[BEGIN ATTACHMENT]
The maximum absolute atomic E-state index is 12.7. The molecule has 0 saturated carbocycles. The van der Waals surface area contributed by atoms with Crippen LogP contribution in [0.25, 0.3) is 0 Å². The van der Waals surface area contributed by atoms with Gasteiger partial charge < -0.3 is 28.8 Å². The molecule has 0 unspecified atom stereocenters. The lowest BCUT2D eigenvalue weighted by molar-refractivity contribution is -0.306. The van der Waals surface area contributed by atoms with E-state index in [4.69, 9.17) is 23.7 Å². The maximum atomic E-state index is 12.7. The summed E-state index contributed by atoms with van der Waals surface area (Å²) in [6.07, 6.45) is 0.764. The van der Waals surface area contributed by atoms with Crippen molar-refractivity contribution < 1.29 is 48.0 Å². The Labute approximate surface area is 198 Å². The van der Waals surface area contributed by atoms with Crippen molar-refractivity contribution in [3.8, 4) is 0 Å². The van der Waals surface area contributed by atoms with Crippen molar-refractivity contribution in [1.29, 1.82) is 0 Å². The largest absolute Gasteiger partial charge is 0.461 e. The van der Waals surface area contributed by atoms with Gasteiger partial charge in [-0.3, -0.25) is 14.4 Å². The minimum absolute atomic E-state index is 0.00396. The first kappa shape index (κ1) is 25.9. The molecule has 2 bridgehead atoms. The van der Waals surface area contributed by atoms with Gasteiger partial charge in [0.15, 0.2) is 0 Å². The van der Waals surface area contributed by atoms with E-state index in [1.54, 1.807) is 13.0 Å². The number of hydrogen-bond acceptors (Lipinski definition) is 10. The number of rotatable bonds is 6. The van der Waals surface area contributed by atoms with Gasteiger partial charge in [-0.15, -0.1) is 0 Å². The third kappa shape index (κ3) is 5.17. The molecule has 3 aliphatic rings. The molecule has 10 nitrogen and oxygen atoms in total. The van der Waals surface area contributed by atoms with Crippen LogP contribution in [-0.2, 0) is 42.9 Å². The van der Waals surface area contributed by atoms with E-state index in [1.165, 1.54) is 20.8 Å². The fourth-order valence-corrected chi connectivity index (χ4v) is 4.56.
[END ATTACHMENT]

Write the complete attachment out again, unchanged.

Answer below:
The maximum absolute atomic E-state index is 12.7. The molecule has 0 saturated carbocycles. The van der Waals surface area contributed by atoms with Crippen LogP contribution in [0.25, 0.3) is 0 Å². The van der Waals surface area contributed by atoms with Gasteiger partial charge < -0.3 is 28.8 Å². The molecule has 0 unspecified atom stereocenters. The lowest BCUT2D eigenvalue weighted by molar-refractivity contribution is -0.306. The van der Waals surface area contributed by atoms with E-state index in [4.69, 9.17) is 23.7 Å². The maximum atomic E-state index is 12.7. The summed E-state index contributed by atoms with van der Waals surface area (Å²) in [6.07, 6.45) is 0.764. The van der Waals surface area contributed by atoms with Crippen molar-refractivity contribution < 1.29 is 48.0 Å². The Labute approximate surface area is 198 Å². The van der Waals surface area contributed by atoms with Crippen molar-refractivity contribution in [3.8, 4) is 0 Å². The van der Waals surface area contributed by atoms with Crippen molar-refractivity contribution in [1.29, 1.82) is 0 Å². The largest absolute Gasteiger partial charge is 0.461 e. The van der Waals surface area contributed by atoms with Gasteiger partial charge in [-0.3, -0.25) is 14.4 Å². The minimum absolute atomic E-state index is 0.00396. The first kappa shape index (κ1) is 25.9. The molecule has 2 bridgehead atoms. The van der Waals surface area contributed by atoms with Gasteiger partial charge in [0.15, 0.2) is 0 Å². The van der Waals surface area contributed by atoms with E-state index in [1.54, 1.807) is 13.0 Å². The number of hydrogen-bond acceptors (Lipinski definition) is 10. The number of rotatable bonds is 6. The van der Waals surface area contributed by atoms with Gasteiger partial charge in [-0.15, -0.1) is 0 Å². The third kappa shape index (κ3) is 5.17. The molecule has 3 aliphatic rings. The molecule has 10 nitrogen and oxygen atoms in total. The van der Waals surface area contributed by atoms with Crippen LogP contribution in [-0.2, 0) is 42.9 Å². The van der Waals surface area contributed by atoms with E-state index in [1.165, 1.54) is 20.8 Å². The fourth-order valence-corrected chi connectivity index (χ4v) is 4.56.